The TP53 tumor suppressor gene protects cells from malignant transformation by responding to stresses. These stresses include aneuploidy, DNA double stranded breaks (DSBs) and chromosome missegregations.
Tp53 induces apoptosis (programmed cell death) of lymphocytes with persistent DSBs at various genomic loci to prevent these DNA lesions from generating oncogenic chromosomal translocations.
While TP53 inactivation occurs less frequently in lymphoid malignancies than solid tumors, its loss is commonly associated with aggressive lymphoma subtypes characterized by increased tumor grade, treatment refractoriness and poor patient survival.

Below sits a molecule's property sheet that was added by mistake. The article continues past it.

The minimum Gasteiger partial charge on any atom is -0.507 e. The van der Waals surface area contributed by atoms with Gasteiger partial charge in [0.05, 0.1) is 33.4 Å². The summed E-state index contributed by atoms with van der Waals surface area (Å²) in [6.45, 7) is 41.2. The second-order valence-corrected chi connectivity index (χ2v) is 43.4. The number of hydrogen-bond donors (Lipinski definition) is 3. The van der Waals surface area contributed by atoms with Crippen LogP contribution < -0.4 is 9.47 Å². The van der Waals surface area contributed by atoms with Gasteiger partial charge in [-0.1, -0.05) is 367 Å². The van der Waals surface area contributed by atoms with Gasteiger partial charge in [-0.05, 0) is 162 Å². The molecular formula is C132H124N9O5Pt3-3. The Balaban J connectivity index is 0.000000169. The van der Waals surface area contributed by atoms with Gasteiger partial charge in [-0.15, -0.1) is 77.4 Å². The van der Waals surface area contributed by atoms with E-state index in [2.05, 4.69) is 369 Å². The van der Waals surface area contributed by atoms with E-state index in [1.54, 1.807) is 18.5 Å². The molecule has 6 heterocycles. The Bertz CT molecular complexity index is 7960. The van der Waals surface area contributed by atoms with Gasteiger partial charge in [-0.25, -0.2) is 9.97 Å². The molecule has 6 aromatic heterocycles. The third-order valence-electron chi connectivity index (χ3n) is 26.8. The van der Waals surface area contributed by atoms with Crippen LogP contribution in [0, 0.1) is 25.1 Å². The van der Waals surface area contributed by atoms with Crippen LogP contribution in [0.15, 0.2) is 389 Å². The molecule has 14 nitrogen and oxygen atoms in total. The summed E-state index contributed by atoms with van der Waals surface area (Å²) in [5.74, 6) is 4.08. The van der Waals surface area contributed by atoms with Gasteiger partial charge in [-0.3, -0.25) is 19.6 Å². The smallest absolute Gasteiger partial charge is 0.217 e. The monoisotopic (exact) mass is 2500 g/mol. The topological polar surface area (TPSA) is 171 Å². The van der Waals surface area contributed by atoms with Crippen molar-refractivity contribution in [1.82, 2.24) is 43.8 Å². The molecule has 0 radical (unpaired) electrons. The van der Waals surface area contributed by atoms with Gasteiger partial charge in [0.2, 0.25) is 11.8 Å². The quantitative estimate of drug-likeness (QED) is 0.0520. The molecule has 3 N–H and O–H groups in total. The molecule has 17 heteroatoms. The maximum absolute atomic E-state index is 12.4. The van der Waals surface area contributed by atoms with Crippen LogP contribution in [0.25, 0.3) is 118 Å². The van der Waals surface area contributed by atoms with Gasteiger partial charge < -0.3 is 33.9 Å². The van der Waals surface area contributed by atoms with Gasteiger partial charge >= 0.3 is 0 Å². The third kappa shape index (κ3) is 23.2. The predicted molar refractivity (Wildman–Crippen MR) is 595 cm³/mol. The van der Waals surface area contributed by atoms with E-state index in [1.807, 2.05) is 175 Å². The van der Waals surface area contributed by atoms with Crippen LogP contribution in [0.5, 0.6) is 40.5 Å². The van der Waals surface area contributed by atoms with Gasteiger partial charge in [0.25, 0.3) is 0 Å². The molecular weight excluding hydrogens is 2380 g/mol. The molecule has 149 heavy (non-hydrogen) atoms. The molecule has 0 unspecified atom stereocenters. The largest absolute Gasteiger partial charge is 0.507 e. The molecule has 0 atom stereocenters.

Using a transgenic mouse model, Craig H. Bassing, PhD, and researchers at the Center for Childhood Cancer Research (CCCR) demonstrated that somatic inactivation of Tp53 in hematopoietic stem cells or thymocytes predisposed mice to thymic lymphomas with translocations. These results indicated that Tp53 responses to chromosome missegregations and DSBs are critical for preventing malignant transformation of T and B lymphocytes.
Additional studies are underway to determine whether or not the transgenic mouse model developed at the CCCR may be useful as a preclinical model to evaluate new treatment approaches for B and T cell lymphomas with Tp53 inactivation.